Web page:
4K TVs in charge as shipments to reach 233m in 2024

4K in pole position, 8K getting new tyres in the pits.

by Andy Bassett Jul 1, 2019 at 11:30 AM

  • A recent report by report technical research outfit ABI Research confirms that 4K TVs are now firmly in the driving seat and will continue to grow even as the flat screen TV market reaches market saturation.
    Quoting a figure of 233 million 4K TV sets expected to be shipped in 2024, the report acknowledges that flat screen TV market penetration has become what it describes as ‘quite saturated,’ and that the adoption of modern TVs is being driven by consumer desire for bigger screens, higher resolutions and greater connectivity and content access. The growth to the predicted 233 million units shipped in 2024 represents a Compound Annual Growth Rate (CAGR) of 13%. Businesses use CAGR as a way of monitoring growth rate over multiple time periods.

    Khin Sandi Lynn, Industry Analyst at ABI Research, explained, “For now, 4K will be the dominant format of the flat panel TV market, and of the content ecosystem as a result. 4K TV household penetration will reach slightly more than half of the TV households in mature markets, and with penetration still relatively low in emerging markets, there is significant room for 4K market growth in the years to come.”

    Obviously, businesses want to get their products into as many households as possible, which can be difficult if consumers see no value in changing or upgrading. However, penetration can be increased by adopting a number of factors including adjusting pricing, launching new products, defining new target markets and developing strategic coalitions.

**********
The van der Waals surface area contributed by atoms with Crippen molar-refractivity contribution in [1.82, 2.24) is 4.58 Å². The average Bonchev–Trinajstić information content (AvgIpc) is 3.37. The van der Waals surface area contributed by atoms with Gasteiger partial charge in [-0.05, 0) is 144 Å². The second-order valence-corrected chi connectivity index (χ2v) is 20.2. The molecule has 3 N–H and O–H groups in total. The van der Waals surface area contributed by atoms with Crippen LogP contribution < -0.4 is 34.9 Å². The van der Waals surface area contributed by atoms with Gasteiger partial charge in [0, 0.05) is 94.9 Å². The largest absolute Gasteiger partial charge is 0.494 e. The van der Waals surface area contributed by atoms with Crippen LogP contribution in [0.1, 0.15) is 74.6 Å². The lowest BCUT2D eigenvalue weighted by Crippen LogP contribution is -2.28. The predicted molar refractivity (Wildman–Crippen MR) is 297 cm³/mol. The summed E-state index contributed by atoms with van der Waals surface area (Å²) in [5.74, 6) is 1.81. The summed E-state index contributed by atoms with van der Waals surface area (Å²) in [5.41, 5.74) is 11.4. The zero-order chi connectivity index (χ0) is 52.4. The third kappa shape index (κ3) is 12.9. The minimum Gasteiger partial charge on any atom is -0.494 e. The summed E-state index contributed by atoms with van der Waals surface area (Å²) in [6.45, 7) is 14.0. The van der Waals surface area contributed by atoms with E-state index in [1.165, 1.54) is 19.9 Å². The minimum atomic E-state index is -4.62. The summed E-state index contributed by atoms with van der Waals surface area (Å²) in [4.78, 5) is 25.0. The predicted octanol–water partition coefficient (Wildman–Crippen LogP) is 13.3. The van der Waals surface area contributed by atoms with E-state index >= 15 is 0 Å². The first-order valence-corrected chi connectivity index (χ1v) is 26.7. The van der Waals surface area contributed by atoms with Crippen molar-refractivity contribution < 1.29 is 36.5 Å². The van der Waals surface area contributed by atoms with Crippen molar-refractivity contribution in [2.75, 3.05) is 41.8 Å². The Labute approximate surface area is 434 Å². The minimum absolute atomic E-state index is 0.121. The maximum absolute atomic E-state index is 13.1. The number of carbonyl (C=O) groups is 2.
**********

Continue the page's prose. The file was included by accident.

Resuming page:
Of these, the recent introduction of 8K televisions is an obvious contender for creating new interest in a saturated market. As well as satisfying a consumer push towards bigger screens and higher resolutions it is also being backed by a number of associations such as the 8K Alliance, and partnerships between broadcasters and the latest 5G networks.

    A number of the main TV manufacturers, including Samsung, Sony, LG and TCL have now introduced or plan to introduce 8K models to the market, albeit at prices outside most consumer’s pockets.

    Lynn commented, “The cost of 8K TV sets is far from affordable for most consumers,” before adding, “This will limit the sales volume for the foreseeable future; however, we can expect the price points to decline to a more reasonable level over the next several years just as 4K sets have.

    And, despite the industry’s efforts to get 8K preparations in place, the high cost of 8K TV sets is not the main barrier to 8K take up but rather the lack of content and distribution models. Only Japan’s NHK is currently broadcasting in 8K, though the Korean Broadcasting Corporation (KBS) is working towards this goal. Additionally, streaming service provider, Rakuten, has announced it will provide 8K content later in the year but, overall, service providers are not incentivised to provide 8K content since the current market is so small.

    Technical barriers also have to be addressed and one of the main ones is dealing with the much larger files sizes that 8K content creates, leading to distribution and data management issues. The proposed solution is the Versatile Video Coding (VVC) codec, which is expected to be standardised by 2020 and is up to 34 percent more efficient than HEVC.

    So, it seems that 4K remains the TV technology most households will adopt and stick with for at least the next 5 years but with 8K waiting in the wings getting ‘get its ducks in a row’ the next TV you buy after that could well be an affordable, 33 million pixel beastie.

    Are you already chomping at the bit for the latest in TV tech? Do you plan to be an early adopter and take advantage of upscaling technology until 8K content becomes available? Let us know in the discussion thread.

    Source: www.broadbandtvnews.com, www.rapidtvnews.com
    Image Source: TechRadar

    To comment on what you've read here, click the Discussion tab and post a reply.

    Share This Page